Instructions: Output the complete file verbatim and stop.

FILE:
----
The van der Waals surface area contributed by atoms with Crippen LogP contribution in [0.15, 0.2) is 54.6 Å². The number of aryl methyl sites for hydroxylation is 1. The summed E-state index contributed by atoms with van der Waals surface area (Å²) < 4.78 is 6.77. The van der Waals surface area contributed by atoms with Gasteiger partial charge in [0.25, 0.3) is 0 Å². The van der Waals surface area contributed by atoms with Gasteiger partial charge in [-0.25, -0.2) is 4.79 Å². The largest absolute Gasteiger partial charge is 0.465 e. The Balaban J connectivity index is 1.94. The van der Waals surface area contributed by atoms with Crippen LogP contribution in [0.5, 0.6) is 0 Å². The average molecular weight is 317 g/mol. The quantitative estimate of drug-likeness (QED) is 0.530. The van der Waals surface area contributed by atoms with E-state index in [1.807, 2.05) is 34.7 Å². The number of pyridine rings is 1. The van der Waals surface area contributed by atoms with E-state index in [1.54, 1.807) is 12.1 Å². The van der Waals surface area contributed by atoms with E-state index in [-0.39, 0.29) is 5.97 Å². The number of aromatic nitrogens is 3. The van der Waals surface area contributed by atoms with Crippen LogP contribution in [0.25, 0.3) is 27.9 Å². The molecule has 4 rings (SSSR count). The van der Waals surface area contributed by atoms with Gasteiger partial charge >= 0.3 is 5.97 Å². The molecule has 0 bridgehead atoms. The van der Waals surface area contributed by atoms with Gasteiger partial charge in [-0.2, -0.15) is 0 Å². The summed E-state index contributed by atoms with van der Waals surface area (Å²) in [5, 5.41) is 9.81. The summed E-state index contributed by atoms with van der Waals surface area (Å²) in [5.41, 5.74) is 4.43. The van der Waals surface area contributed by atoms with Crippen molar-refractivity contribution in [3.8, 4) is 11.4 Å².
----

The van der Waals surface area contributed by atoms with Crippen LogP contribution in [0.15, 0.2) is 54.6 Å². The number of aryl methyl sites for hydroxylation is 1. The summed E-state index contributed by atoms with van der Waals surface area (Å²) < 4.78 is 6.77. The van der Waals surface area contributed by atoms with Gasteiger partial charge in [0.25, 0.3) is 0 Å². The van der Waals surface area contributed by atoms with Gasteiger partial charge in [-0.25, -0.2) is 4.79 Å². The largest absolute Gasteiger partial charge is 0.465 e. The Balaban J connectivity index is 1.94. The van der Waals surface area contributed by atoms with Crippen LogP contribution in [0.5, 0.6) is 0 Å². The average molecular weight is 317 g/mol. The quantitative estimate of drug-likeness (QED) is 0.530. The van der Waals surface area contributed by atoms with E-state index in [1.807, 2.05) is 34.7 Å². The number of pyridine rings is 1. The van der Waals surface area contributed by atoms with E-state index in [1.54, 1.807) is 12.1 Å². The van der Waals surface area contributed by atoms with E-state index in [-0.39, 0.29) is 5.97 Å². The number of aromatic nitrogens is 3. The van der Waals surface area contributed by atoms with Crippen LogP contribution in [0.25, 0.3) is 27.9 Å². The molecule has 4 rings (SSSR count). The van der Waals surface area contributed by atoms with Gasteiger partial charge >= 0.3 is 5.97 Å². The molecule has 0 bridgehead atoms. The van der Waals surface area contributed by atoms with Gasteiger partial charge in [-0.2, -0.15) is 0 Å². The summed E-state index contributed by atoms with van der Waals surface area (Å²) in [5, 5.41) is 9.81. The summed E-state index contributed by atoms with van der Waals surface area (Å²) in [5.41, 5.74) is 4.43. The van der Waals surface area contributed by atoms with Crippen molar-refractivity contribution in [3.8, 4) is 11.4 Å².